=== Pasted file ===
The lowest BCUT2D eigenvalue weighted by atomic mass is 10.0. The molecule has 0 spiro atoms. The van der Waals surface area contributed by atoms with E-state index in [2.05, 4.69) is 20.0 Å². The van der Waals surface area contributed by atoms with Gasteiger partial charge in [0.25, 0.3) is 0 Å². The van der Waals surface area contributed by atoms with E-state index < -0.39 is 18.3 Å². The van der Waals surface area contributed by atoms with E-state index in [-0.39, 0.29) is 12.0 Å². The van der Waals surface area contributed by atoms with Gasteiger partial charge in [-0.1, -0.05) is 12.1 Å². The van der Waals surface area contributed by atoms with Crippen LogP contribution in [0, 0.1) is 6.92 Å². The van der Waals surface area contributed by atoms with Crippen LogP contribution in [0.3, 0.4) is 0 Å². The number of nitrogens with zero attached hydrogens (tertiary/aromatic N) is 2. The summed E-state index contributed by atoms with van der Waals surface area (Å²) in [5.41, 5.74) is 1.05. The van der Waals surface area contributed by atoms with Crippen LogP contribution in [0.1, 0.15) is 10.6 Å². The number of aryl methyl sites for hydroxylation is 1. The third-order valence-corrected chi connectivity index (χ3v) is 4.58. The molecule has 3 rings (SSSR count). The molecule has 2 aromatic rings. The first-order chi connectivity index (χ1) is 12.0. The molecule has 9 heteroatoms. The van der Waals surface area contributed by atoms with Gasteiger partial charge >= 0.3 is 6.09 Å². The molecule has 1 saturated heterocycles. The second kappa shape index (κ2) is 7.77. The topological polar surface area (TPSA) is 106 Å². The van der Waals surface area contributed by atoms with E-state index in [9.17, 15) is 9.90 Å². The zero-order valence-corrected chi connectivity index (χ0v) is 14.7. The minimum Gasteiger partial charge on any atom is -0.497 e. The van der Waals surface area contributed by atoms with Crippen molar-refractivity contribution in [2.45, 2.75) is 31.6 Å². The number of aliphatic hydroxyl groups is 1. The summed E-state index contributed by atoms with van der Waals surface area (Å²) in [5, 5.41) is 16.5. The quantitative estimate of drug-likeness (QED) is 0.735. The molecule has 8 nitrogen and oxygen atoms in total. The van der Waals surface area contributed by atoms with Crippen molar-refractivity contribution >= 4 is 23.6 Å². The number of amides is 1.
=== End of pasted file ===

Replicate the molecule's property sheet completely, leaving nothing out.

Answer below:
The lowest BCUT2D eigenvalue weighted by atomic mass is 10.0. The molecule has 0 spiro atoms. The van der Waals surface area contributed by atoms with E-state index in [2.05, 4.69) is 20.0 Å². The van der Waals surface area contributed by atoms with Gasteiger partial charge in [0.25, 0.3) is 0 Å². The van der Waals surface area contributed by atoms with E-state index < -0.39 is 18.3 Å². The van der Waals surface area contributed by atoms with E-state index in [-0.39, 0.29) is 12.0 Å². The van der Waals surface area contributed by atoms with Gasteiger partial charge in [-0.1, -0.05) is 12.1 Å². The van der Waals surface area contributed by atoms with Crippen LogP contribution in [0, 0.1) is 6.92 Å². The van der Waals surface area contributed by atoms with Crippen LogP contribution in [0.3, 0.4) is 0 Å². The number of nitrogens with zero attached hydrogens (tertiary/aromatic N) is 2. The summed E-state index contributed by atoms with van der Waals surface area (Å²) in [5.41, 5.74) is 1.05. The van der Waals surface area contributed by atoms with Crippen LogP contribution in [0.1, 0.15) is 10.6 Å². The number of aryl methyl sites for hydroxylation is 1. The third-order valence-corrected chi connectivity index (χ3v) is 4.58. The molecule has 3 rings (SSSR count). The molecule has 2 aromatic rings. The first-order chi connectivity index (χ1) is 12.0. The molecule has 9 heteroatoms. The van der Waals surface area contributed by atoms with Gasteiger partial charge >= 0.3 is 6.09 Å². The molecule has 1 saturated heterocycles. The second kappa shape index (κ2) is 7.77. The topological polar surface area (TPSA) is 106 Å². The van der Waals surface area contributed by atoms with E-state index in [9.17, 15) is 9.90 Å². The zero-order valence-corrected chi connectivity index (χ0v) is 14.7. The minimum Gasteiger partial charge on any atom is -0.497 e. The van der Waals surface area contributed by atoms with Crippen molar-refractivity contribution in [2.45, 2.75) is 31.6 Å². The number of aliphatic hydroxyl groups is 1. The summed E-state index contributed by atoms with van der Waals surface area (Å²) in [5, 5.41) is 16.5. The quantitative estimate of drug-likeness (QED) is 0.735. The molecule has 8 nitrogen and oxygen atoms in total. The van der Waals surface area contributed by atoms with Crippen molar-refractivity contribution >= 4 is 23.6 Å². The number of amides is 1.